Last night, I was able to sleep on my stomach.
It’s been over six weeks since I had my valve replaced, the one that even though damaged from birth, served me well until about a year ago.
It’s good to be after the fact. Being before it scared the crap out of me.
It was a tough surgery and the body’s ability to heal from such a thing is nothing short of miraculous. Those first days after the operation I was so dependent on everyone to help me do everything. And I do mean everything. It’s a humbling experience.
Israeli medicine is alive and kicking. It’s not the same as American medicine. But American medicine is not the same as Israeli medicine, so I’ll spare everyone the details of my comparisons. I will say this: My surgeon was excellent, the nurses were compassionate, if overworked. Some of the nurses and doctors were Muslim, as were my roommates. In the trenches we are all human and after a particularly long conversation with one of the adult children of a roommate, I was in tears. When my daughter questioned me, I said, simply, ”If only it could always be this way.”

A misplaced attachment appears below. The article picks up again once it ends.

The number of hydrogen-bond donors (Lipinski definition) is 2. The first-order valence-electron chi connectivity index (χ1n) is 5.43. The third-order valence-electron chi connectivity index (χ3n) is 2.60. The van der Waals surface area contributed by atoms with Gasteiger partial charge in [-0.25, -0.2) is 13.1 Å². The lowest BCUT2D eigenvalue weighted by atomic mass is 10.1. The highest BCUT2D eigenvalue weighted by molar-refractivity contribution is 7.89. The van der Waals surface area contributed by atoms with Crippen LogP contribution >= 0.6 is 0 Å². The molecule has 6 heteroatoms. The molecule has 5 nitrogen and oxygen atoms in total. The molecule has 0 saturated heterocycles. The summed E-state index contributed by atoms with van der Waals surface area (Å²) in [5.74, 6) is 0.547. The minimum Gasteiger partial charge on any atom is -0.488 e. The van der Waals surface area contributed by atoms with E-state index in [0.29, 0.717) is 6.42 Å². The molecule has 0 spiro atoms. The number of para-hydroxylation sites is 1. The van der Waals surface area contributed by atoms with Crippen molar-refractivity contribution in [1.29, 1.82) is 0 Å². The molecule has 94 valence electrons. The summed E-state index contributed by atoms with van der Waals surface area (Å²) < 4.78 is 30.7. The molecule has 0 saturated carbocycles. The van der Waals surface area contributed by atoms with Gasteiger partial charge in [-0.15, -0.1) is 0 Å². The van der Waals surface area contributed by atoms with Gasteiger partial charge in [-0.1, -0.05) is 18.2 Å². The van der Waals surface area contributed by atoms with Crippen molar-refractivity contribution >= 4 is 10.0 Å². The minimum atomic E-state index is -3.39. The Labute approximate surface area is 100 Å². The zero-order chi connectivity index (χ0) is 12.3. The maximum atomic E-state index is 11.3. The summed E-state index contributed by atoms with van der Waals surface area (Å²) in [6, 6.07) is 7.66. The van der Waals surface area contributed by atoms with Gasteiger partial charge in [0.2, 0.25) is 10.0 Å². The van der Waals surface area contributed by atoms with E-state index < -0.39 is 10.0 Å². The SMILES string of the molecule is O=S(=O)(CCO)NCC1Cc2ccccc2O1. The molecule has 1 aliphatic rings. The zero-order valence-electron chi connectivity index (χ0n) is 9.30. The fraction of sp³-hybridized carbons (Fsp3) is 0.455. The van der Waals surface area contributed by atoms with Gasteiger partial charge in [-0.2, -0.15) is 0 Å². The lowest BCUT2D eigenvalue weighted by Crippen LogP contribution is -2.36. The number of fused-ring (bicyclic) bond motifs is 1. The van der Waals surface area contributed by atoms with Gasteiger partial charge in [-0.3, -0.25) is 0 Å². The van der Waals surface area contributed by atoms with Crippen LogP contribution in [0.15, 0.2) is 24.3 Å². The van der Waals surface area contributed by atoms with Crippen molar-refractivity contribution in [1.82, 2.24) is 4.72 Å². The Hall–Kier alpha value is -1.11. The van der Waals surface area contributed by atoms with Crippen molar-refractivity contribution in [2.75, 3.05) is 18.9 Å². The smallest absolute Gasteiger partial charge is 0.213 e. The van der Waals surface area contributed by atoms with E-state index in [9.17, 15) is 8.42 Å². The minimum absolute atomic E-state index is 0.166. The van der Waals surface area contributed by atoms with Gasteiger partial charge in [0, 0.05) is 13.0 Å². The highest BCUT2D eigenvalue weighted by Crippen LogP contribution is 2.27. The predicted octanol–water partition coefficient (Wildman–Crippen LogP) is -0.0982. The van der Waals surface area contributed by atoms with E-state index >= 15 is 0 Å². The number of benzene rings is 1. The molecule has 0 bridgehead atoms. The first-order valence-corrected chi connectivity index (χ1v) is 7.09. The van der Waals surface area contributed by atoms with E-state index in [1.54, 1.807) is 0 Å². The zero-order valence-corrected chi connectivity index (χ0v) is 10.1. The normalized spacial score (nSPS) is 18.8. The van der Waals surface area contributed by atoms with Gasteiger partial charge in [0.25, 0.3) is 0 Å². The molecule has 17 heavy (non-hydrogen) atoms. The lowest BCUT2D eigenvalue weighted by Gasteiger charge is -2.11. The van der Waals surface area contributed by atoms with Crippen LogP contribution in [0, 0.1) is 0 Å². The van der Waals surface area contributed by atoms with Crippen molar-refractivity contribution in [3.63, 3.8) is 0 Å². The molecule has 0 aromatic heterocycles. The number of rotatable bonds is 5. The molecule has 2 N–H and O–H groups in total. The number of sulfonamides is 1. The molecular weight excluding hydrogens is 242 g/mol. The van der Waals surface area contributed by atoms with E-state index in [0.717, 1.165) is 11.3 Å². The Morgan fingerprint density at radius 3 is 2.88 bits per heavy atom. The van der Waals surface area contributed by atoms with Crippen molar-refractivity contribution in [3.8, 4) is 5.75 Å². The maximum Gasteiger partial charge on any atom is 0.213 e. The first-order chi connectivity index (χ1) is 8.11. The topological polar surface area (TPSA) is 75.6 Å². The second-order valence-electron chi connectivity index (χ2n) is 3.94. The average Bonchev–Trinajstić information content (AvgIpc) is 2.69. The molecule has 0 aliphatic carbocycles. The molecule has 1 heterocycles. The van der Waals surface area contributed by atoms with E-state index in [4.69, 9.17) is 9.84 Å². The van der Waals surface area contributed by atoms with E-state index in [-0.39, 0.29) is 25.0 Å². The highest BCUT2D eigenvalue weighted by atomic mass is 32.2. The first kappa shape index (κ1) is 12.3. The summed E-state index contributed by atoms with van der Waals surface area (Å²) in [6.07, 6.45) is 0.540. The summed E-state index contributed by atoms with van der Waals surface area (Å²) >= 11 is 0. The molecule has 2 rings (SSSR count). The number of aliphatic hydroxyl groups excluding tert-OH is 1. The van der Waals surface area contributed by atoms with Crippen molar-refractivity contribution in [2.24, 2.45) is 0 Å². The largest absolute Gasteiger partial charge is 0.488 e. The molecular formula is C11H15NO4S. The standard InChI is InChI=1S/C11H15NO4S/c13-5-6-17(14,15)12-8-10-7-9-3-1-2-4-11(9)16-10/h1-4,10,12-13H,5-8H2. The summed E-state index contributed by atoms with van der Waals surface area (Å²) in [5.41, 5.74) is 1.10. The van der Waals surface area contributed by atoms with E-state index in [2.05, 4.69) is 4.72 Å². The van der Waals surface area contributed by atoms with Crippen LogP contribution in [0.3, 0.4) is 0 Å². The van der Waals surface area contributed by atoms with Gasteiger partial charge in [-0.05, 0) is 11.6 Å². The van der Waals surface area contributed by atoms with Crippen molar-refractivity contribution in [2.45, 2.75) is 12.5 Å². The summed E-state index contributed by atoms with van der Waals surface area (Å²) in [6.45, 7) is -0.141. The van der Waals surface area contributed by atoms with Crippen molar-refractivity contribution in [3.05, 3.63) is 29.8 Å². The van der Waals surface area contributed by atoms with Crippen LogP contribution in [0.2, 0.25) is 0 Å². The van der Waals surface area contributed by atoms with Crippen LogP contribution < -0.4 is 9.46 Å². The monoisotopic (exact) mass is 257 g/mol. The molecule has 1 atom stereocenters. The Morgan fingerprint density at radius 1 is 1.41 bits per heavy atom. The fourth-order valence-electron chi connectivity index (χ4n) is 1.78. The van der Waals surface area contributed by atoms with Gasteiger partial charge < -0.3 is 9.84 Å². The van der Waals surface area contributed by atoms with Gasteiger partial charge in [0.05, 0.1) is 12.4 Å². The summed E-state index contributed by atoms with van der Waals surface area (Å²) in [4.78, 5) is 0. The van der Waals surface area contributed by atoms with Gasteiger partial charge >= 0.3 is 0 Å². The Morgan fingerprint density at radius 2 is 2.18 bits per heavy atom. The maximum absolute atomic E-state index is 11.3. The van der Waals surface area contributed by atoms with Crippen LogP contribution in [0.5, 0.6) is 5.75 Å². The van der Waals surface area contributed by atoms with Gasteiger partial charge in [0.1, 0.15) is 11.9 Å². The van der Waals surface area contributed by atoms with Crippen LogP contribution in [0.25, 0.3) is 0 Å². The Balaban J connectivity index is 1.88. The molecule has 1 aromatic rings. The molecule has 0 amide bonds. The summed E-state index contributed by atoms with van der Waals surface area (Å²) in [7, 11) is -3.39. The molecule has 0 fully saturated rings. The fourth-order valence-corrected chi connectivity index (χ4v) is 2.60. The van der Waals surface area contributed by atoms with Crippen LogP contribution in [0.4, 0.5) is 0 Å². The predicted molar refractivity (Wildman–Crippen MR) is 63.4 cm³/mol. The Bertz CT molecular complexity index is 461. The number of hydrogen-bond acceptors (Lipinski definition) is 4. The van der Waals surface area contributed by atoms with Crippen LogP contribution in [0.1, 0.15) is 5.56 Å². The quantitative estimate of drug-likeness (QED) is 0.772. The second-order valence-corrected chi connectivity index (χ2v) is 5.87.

Now we are in the throes of Pesach. I was blessed to have everyone home for the seder and to celebrate it with extended family. It was a noisy and boisterous event. Pesach is the holiday of freedom and renewal, and I am so grateful for everything I have experienced the past 6 weeks, for all the support from my family and friends, and from all of you who kept me in your thoughts and prayers.
Sometimes, in the middle of the night I can hear the tick-tick-tick of my new mechanical valve.
Believe me, it’s a comforting sound.
Wishing all of you the gift of renewal and freedom, of good health and of long life.